Oh you ice-bound girl -
I see you in the garden, chisel in hand;
Through the rimy haze I make out a ghost:
A splinter of you I have conjured up,
Formed out of air to shape this frozen flesh.
Years ago a woman I loved told me spring would come;
I was a foolish child,
The glancing light may drive me mad but the earth will never right itself.
In this storm-ringed place I see your shadow a star below the horizon;
And whether you intend to arise or sink away out of vision
You have turned the clouds all orange and fiery -
A memory of warmth from a bygone age.
Though where your soul resides I cannot know,
The fractures in my mind all point to your image,
All that an onlooker can see:
Oh vision of Botticelli -
All I can tell of you I adore.
Dredge up my soul from a thousand miles east and let it feed on this fantasy.
All that he wanted was moisture for the garden,
And he gave me naught but the depth of winter.
Would you bring a torch and be my spring?
Thawing fire liberating,
Glacial prison melting upon you;
Oh hoar maiden, be my spring.
The Knifing Sun
Haze before the mountains
And the sun burning through -
Burning beyond all eyes can see;
Burning into the mind its dim morning knife.
Piercing deep through the fog it strikes my throat and
Spills my blood on the frost.
Knife and then the crushing mace:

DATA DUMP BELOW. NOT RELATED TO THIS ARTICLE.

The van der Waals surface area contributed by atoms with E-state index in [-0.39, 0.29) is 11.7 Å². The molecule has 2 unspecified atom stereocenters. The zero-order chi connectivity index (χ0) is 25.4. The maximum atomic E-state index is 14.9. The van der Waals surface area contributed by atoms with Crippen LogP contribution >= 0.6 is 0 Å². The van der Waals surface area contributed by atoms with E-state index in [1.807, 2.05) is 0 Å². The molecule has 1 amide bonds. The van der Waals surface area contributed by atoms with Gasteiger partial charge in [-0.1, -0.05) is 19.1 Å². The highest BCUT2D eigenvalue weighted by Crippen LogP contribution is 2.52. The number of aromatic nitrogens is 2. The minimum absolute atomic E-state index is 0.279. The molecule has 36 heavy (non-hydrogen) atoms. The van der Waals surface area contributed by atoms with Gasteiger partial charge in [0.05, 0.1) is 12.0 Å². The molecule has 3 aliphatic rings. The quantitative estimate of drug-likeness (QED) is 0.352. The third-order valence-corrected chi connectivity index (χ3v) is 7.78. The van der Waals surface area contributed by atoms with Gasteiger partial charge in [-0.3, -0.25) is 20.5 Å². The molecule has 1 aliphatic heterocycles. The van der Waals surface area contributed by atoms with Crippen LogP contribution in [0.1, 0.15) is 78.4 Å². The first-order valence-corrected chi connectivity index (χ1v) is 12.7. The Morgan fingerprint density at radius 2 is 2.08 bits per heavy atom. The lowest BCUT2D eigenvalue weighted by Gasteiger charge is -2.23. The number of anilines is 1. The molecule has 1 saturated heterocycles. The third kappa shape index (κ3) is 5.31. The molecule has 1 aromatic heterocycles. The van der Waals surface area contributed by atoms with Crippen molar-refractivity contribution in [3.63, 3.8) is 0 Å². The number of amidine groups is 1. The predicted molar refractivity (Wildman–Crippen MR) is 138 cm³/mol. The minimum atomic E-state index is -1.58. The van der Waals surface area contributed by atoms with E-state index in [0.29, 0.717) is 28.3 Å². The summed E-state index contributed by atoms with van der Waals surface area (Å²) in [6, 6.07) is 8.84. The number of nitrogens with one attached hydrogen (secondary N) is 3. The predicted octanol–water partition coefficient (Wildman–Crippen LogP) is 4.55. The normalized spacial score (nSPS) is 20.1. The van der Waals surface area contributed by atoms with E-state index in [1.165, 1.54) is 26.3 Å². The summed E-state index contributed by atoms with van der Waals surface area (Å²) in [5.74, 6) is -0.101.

The unknowing elegance,
Icy hammer smashing any sane skull to pieces.
Tear out my eyes,
Sever my ears,
Maim me that I would be numb.
Destroy her -
Werther’s agony in a more murderous form.
Send me farther than all pain can follow,
Send me to that knifing sun that I might be flayed open and burned to cosmic ash.
‘Come, Oh chasm of Sol, and swallow me -
Let me taste your sweet oblivion.’
Bedrock at the Edge of the World
You are the fearful beauty of my dreams,
Your prismatic cratered eyes a twilit moonscape, together
Treading to all horizons a road whilst the somber hymn rings:
Thou my best thought, by day or by night
Naught be all else to me save that thou art.
You are the searching of my gaze and the turning of my neck,
My gentle daydreams and their hopeful foolishness,
Those I remember whose sight I may never catch again:
Glimpses of a feral elegance from which I shrink.
You are serenity etherial as the sun rises,
Crumbling like bedrock at the edge of the world:
Fading as I awaken, blanched by dawn sunlight,
Cross-bled into incantations, premonitions
and tears, water for those lost into memory.
Saturn, Herald of Autumn
Like chalkless night there stands before me a time of all lurid dreams.
The glimpsed surreal destiny has utterly fled.
Deafness descending in mute terror -
Winces and gasps and flitting about,
Delaying – defying – defining.
Shall I lay myself down on this undoctored bed?
Prostrate myself before my nemesis, Saturn, the herald of autumn?
Fall into lucid sleep and march on,
Awaiting the never for to be.
Here in the evening,
Amid sundown, all despair becomes westward desert winds.
In crazed light I halt afore the fiendish torridity of a promised lone weeping destructor
And in faithless abhorrence
I fall unto the end.
Forthwith the dawn will come,
Sunbeams knifing a rift in the very desolation of the sky.
Some dawn will come
And I will awaken anew.